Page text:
For Scott Douglas, co-
manager of the Premier RENN US Emerging Growth fund, the best hedge available is backing smaller entrepreneurial companies, wherever they may be.
The $29m (£14.9m, €18.7m) fund targets micro-cap companies and takes a pure bottom-up approach. “We would never look at a sector such as mining and think: ‘That looks hot, let’s get in there’,” he says. “We’re just not that type of fund.”
Instead Mr Douglas prefers to identify upwardly moving companies that are reasonably priced at entry point, saying this is the “best way to mitigate your risk and increase the chances of success.
“You can’t buy entrepreneurs; you can only join them. We like to partner the ones with their own money in the game.”
He explains: “Five thousand stocks in the world probably represent 95 per cent of the market capitalisation – that’s where most of the big funds play. We’re playing in the other 5 per cent.”
Mr Douglas works as part of a team of four whom he describes as all being analysts and portfolio managers.
He says companies call up all the time looking for investment and the team has to make a quick decision on a business after what can often be a short conversation. Mr Douglas adds the companies respect this as they do not have their time wasted.
While the fund looks for growth wherever it can be found, the manager sees China as a particularly fertile hunting ground.
“One of the reasons we like China is it has everything we look for: young entrepreneurs, many of them western-educated. The capital markets are not really developed in China yet, and these young guys come to England and the States to raise money for their companies,” Mr Douglas says.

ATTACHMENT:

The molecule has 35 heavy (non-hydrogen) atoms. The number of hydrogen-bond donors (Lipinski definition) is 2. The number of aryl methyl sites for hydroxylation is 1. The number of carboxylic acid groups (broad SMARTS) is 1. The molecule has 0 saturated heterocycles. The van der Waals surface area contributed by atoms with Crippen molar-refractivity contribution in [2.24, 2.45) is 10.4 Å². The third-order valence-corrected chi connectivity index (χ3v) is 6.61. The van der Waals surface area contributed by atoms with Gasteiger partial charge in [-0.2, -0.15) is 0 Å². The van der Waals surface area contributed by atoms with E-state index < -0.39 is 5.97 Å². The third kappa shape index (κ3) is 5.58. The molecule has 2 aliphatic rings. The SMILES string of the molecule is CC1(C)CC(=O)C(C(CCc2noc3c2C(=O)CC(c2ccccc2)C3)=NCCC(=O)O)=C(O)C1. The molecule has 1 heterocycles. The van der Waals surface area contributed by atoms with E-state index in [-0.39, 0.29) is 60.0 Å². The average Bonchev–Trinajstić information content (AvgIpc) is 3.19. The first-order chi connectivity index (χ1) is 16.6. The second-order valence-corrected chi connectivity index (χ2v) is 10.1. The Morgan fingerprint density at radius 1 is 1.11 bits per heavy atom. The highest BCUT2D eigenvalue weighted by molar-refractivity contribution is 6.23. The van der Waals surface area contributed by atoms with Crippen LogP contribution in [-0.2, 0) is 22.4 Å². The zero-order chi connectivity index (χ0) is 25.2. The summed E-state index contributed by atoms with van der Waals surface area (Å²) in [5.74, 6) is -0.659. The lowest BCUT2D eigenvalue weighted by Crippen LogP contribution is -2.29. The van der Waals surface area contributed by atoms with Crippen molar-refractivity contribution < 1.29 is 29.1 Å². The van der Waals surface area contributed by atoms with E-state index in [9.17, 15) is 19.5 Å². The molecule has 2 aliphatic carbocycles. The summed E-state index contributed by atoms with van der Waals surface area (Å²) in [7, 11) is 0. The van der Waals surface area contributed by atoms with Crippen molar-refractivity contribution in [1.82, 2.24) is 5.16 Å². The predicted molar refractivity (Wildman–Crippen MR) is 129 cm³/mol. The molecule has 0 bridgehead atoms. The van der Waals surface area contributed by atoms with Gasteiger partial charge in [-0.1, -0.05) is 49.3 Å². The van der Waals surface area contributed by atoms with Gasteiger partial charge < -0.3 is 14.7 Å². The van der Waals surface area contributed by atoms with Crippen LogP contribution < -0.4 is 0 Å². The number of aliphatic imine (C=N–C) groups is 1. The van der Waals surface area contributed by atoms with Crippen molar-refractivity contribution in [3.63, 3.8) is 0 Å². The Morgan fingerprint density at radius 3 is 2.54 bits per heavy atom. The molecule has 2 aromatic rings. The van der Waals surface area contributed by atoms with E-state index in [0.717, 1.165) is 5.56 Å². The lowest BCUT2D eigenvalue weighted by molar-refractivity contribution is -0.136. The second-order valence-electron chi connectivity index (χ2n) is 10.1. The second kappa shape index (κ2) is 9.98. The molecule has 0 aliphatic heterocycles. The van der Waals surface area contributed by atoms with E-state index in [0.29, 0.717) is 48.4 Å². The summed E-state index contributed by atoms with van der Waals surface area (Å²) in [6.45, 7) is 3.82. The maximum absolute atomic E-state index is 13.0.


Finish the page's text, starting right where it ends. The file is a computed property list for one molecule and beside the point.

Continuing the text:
The fund’s largest of 55 holdings is the public A-Power Energy Generation Systems, the leading provider of locally distributed power generation and micro power networks in China.
The company, which began trading on Nasdaq in January, opens a 1,100 mega-watt annual capacity
wind generator plant in Shenyang this July, which Mr Douglas expects will “be huge”.
The fund can invest up to 10 per cent of its assets in private companies, including Chinese holding HeySpace, a fast-growing social networking website with 25m users that may soon be listed.
Mr Douglas says: “It could be a big winner for us. It’s going to be a hard one to know when to sell. In China you can’t rely on advertising revenues like you can in the States so this company has done it differently – selling lottery tickets on cell phones and letting musicians upload their videos has proved very popular.
“If it does what we hope it will it could be worth three times what the portfolio is currently valued at.”
According to Lipper, the fund, which launched in April 2006, has suffered over one year, declining by 2.08 per cent while its Russell 2000 benchmark has fallen 10.45 per cent.
However, Mr Douglas is untroubled by these figures, taking a longer-term view.
“No one should buy this fund unless they have at least a three-year profit
Julian Vickers is an editor at Investment Adviser